Posted by: Lisa Hill | January 31, 2018

City of the Dead, A Claire DeWitt Mystery (2011), by Sara Gran

City of the Dead is a book that made me think about all sorts of things, but I shall try not to make this review into a rant.

I have read some rather grim books lately, and I wanted to read something more light-hearted.  From my shelves I took down the ‘hilarious’, ‘enchanting’, ‘uplifting’ and ‘profoundly moving’ The Chilbury Ladies Choir by Jennifer Ryan but abandoned it after the requisite 50 pages.  I am out of step with the entire reading universe, it seems, because IMO, quite apart from its stock characters and ridiculous plot lines, this historical novel of WW2 is overwritten and tasteless.  On page two we are told that nobody is mourning the young local heir to the manor who’s been blown up in the North Sea, because he was a bully.  No fancy ideas about redemption in this novel: without a trace of authorial irony,  Mrs B brusquely implies that Edmund clearly deserved to die a horrible death.  Am I the only one who finds this offensive, even if he was a childhood bully? Have I missed an ‘hilarious’ joke here?

City of the Dead OTOH raises very interesting cases for redemption.  Can a paedophile earn redemption?  Under what circumstances can an avenger be forgiven?

My second attempt at light reading was Three Bags Full, by German author Leonie Swann and translated by Anthea Bell.   This one was said to be ‘priceless’, ‘witty’ and ‘full of  philosophical musings and profound observations’.  It features a crime in the Irish village of Glennkill, and a flock of sheep led by a ewe called Miss Maple who collectively solve the mystery.  When it took me four days to get up to page 99, I realised that I did not care who had killed the shepherd or why, because I was bored.  So much for Three Bags Full.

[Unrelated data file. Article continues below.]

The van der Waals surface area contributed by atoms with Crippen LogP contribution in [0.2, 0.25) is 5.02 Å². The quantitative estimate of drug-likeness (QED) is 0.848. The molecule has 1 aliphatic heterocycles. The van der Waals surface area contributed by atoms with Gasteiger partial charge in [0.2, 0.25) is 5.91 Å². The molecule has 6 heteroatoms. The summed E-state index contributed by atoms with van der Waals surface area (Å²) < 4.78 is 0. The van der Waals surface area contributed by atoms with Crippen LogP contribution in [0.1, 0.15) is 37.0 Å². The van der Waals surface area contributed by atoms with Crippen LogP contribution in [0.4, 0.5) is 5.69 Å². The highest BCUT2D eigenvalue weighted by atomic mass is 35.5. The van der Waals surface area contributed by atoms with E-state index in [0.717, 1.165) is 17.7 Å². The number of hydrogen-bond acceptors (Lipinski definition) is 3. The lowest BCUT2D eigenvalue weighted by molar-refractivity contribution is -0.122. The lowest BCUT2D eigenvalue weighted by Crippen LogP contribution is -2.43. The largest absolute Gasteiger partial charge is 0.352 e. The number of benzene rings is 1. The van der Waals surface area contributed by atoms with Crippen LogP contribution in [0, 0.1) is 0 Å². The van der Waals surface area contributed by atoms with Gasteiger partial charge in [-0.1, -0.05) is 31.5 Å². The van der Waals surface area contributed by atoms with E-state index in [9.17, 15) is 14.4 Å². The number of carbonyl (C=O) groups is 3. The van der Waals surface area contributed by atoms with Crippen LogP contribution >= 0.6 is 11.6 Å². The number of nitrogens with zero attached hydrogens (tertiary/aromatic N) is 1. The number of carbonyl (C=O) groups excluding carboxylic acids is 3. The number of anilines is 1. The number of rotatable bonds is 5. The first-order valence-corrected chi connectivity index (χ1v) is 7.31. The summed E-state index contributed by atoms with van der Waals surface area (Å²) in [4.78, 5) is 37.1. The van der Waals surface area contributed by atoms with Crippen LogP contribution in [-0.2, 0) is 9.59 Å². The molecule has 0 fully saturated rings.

For most of City of the Dead, however, it wasn’t that I didn’t care, it was that I forgot about who had done the killing and why.  The denouement, when it comes, is a bit of an afterthought.  And like all the other crime novels I have ever read, (or abandoned) the novel features a world-weary detective, alienated from friends and family, operating in a sleazy environment and possessed of an almost magical acuity when it comes to ‘reading’ people. However, I did not abandon City of the Dead because its major character is in fact a city, the city of New Orleans in the aftermath of Hurricane Katrina, an event which shocked the world and not because of the force of the hurricane.  Sara Gran has played with the form of a detective novel to write a very powerful novel indeed.

Let me quote from a blurber called Shots:

City of the Dead may be a post-modern take on the private eye novel, or a surreal examination of a disordered imagination, either way it is strangely hypnotic and particularly good on its evocation of the devastated city of New Orleans.’

The characters that the female sleuth meets are unforgettable. And when the gangs of youths who have been abandoned to their fate in this city of hopelessness begin to tell their stories, few readers will be able to suppress their memories of seeing panic-stricken people stuck on rooves as the waters rise around them, of the chaos of the Superdome, and of the filth and disorder and hunger.  And the failure to help each other and the spine-chilling lawlessness.

Sara Gran depicts the apocalyptic city in extremis and in its first stages of recovery.  In a bland tone, her world-weary private-eye notes the shocking inequities that separate the suburbs that survived and are thriving, from those that are struggling to rebuild and reconnect because there is no money, no support, no coordinating authority, and no hope that it will ever be anything different for the impoverished people trying to live there.  Neither she nor the people she meets expect anything else, just as they do not expect the police to help, or to do anything other than go through the motions, siphoning a suspected murderer into a 30-day period on remand and then releasing him back into the community for lack of evidence.  For the poor and the marginalised, Hurricane Katrina drowned Law and Justice along with everything else.